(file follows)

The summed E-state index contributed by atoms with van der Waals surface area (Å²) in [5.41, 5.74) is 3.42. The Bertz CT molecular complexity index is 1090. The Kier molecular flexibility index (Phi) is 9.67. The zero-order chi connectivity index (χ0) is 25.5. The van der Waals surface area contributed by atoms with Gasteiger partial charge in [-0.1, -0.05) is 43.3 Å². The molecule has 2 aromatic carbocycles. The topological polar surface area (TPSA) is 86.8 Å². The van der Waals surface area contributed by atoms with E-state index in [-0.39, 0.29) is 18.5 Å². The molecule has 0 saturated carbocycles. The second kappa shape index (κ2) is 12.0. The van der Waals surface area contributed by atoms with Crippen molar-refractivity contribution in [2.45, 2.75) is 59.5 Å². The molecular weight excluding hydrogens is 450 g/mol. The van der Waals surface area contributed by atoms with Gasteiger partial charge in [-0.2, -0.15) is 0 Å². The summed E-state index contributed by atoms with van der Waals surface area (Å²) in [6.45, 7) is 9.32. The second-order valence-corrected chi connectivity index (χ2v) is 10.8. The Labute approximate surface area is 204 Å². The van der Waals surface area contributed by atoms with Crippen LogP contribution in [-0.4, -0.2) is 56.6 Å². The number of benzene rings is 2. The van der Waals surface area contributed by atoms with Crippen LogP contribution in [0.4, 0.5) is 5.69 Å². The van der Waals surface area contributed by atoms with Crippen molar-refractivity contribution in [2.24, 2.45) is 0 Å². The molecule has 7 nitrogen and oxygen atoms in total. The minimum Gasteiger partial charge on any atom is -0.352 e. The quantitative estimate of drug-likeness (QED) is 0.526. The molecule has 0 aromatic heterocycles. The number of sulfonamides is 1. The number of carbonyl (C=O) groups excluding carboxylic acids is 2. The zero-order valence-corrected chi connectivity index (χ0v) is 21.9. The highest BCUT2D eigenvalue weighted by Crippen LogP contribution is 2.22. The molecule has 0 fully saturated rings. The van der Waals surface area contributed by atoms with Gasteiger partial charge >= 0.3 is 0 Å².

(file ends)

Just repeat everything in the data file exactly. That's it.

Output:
The summed E-state index contributed by atoms with van der Waals surface area (Å²) in [5.41, 5.74) is 3.42. The Bertz CT molecular complexity index is 1090. The Kier molecular flexibility index (Phi) is 9.67. The zero-order chi connectivity index (χ0) is 25.5. The van der Waals surface area contributed by atoms with Gasteiger partial charge in [-0.1, -0.05) is 43.3 Å². The molecule has 2 aromatic carbocycles. The topological polar surface area (TPSA) is 86.8 Å². The van der Waals surface area contributed by atoms with E-state index in [-0.39, 0.29) is 18.5 Å². The molecule has 0 saturated carbocycles. The second kappa shape index (κ2) is 12.0. The van der Waals surface area contributed by atoms with Crippen molar-refractivity contribution in [2.45, 2.75) is 59.5 Å². The molecular weight excluding hydrogens is 450 g/mol. The van der Waals surface area contributed by atoms with Gasteiger partial charge in [-0.2, -0.15) is 0 Å². The summed E-state index contributed by atoms with van der Waals surface area (Å²) in [6.45, 7) is 9.32. The second-order valence-corrected chi connectivity index (χ2v) is 10.8. The Labute approximate surface area is 204 Å². The van der Waals surface area contributed by atoms with Crippen LogP contribution in [-0.4, -0.2) is 56.6 Å². The number of benzene rings is 2. The van der Waals surface area contributed by atoms with Crippen LogP contribution in [0.4, 0.5) is 5.69 Å². The van der Waals surface area contributed by atoms with Crippen molar-refractivity contribution in [2.24, 2.45) is 0 Å². The molecule has 7 nitrogen and oxygen atoms in total. The minimum Gasteiger partial charge on any atom is -0.352 e. The quantitative estimate of drug-likeness (QED) is 0.526. The molecule has 0 aromatic heterocycles. The number of sulfonamides is 1. The number of carbonyl (C=O) groups excluding carboxylic acids is 2. The zero-order valence-corrected chi connectivity index (χ0v) is 21.9. The highest BCUT2D eigenvalue weighted by Crippen LogP contribution is 2.22. The molecule has 0 fully saturated rings. The van der Waals surface area contributed by atoms with Gasteiger partial charge >= 0.3 is 0 Å².